States would receive $13 billion in federal block grants over the next five years to subsidize health coverage for low-income children under legislation that a House panel passed last week.
The House Commerce Committee also sought to tighten the Medicaid safety net for low-income children through a number of smaller steps, including increasing enrollment among Medicaid-eligible children and locking in children's eligibility for Medicaid for one year once their family incomes qualify them for Medicaid.
The committee's decision to send its children's healthcare package to the full House was the first congressional action on the issue this year.
That action fulfills the commitment in the balanced-budget framework signed by congressional Republicans and the White House to spend $16 billion over five years on expanding healthcare coverage for 5 million low-income children through both Medicaid and state grant programs.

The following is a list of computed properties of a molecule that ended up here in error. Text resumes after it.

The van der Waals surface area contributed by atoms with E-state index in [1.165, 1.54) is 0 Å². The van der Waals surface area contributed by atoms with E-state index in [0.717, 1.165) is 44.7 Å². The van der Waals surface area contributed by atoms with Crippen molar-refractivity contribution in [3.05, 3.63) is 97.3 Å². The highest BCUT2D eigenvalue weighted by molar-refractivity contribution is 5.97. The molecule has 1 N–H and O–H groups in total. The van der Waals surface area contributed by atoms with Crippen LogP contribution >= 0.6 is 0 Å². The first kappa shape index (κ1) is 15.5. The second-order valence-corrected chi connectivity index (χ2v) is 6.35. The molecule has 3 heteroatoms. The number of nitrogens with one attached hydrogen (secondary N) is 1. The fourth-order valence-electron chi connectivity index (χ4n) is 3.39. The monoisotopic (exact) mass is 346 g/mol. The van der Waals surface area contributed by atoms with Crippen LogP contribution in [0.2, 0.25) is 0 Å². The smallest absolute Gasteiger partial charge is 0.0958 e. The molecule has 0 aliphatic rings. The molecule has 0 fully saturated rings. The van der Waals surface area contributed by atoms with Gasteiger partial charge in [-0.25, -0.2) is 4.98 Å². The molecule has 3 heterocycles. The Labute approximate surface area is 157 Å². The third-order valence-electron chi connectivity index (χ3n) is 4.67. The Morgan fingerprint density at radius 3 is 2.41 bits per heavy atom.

But Peters Willson, vice president for public policy with the National Association of Children's Hospitals, raised concerns that members of Congress are supporting the children's healthcare subsidies as a way to make up for $15.3 billion in cuts to Medicaid disproportionate-share hospital payments.
"Nobody should misunderstand that children's health insurance dollars should somehow make up for the loss of DSH," Willson said.